Leaving Comfort Behind: a National Union Catalogue Transition to Linked Data

WENNERLUND, Bodil and BERGGREN, Anna (2019) Leaving Comfort Behind: a National Union Catalogue Transition to Linked Data. Paper presented at: IFLA WLIC 2019 - Athens, Greece - Libraries: dialogue for change in Session S15 - Big Data. In: Data intelligence in libraries: the actual and artificial perspectives, 22-23 August 2019, Frankfurt, Germany.

Bookmark or cite this item: https://library.ifla.org/id/eprint/2745
Language: English (Original)
Available under licence Creative Commons Attribution.


Leaving Comfort Behind: a National Union Catalogue Transition to Linked Data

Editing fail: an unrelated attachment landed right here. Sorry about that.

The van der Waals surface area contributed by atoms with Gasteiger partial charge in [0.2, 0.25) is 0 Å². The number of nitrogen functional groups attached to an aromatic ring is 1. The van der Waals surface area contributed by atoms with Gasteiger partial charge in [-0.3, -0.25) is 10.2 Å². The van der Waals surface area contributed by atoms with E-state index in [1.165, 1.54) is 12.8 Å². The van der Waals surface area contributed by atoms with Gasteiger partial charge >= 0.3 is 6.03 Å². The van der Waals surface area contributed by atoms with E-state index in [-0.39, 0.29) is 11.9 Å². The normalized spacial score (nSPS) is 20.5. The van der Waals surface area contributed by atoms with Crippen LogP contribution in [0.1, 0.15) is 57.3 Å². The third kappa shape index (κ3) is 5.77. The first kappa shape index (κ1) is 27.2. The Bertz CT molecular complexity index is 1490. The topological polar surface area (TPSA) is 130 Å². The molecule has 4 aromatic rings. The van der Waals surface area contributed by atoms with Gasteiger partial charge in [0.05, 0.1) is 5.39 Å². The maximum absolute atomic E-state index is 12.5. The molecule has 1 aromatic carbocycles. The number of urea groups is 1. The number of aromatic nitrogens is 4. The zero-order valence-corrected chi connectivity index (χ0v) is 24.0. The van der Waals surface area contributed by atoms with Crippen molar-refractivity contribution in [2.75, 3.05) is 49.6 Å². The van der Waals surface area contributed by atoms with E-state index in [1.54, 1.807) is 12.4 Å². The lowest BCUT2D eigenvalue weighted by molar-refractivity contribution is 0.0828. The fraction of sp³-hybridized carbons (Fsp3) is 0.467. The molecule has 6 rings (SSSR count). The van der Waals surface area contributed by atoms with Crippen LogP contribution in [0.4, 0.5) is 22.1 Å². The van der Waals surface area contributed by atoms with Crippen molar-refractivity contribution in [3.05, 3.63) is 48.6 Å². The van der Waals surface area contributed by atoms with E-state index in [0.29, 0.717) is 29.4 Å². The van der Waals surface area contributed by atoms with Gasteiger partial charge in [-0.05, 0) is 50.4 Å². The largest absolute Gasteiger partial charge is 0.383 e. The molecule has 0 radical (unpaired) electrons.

The last few years the National library of Sweden has been involved in a major infrastructure project. In June 2018, a new version of Libris, the Union Catalogue, was deployed. Libris (XL) is a custom-built open source system based on Bibframe 2.0 and linked open data. With linked data at its core, it creates new ways of opening up data previously locked away in library-specific formats and structures. Thus the information in the library catalogue can be more easily understood by the rest of the web. The catalogue data can be linked to information both inside and outside the library domain. The content of the Swedish Union Catalogue is a joint effort of cataloguers working in more than 500 member libraries. Data is collaboratively edited within the central system. The transition to new Libris was complex and involved migrating 10 million bibliographic records from MARC to BIBFRAME. The participating libraries have their own local library systems and are dependent on MARC data, why a transition back to MARC from BIBFRAME is necessary before the library systems can digest the incoming data. Because of that all of our import and export routines are still based on MARC. The cataloguing client is the main surface where we expose the new forms and discuss improvements. Cataloguers working in Libris have taken on a major challenge. The new cataloguing editor is format driven and introduces a completely new way of representing the information in Libris. Adopting our new means of description requires experience and we needed to get the new system in place and improve structures within it. The advantages of linked data has not been immediately obvious. Huge efforts has been made by the cataloguers working in Libris as well as by staff at the National library to improve the system. Extra support has been offered, a lot of expertise has been invested in the preparation of technical documentation, help texts, instruction movies, experts has participated in developing new features and loads of user feedback has been given to the development team.

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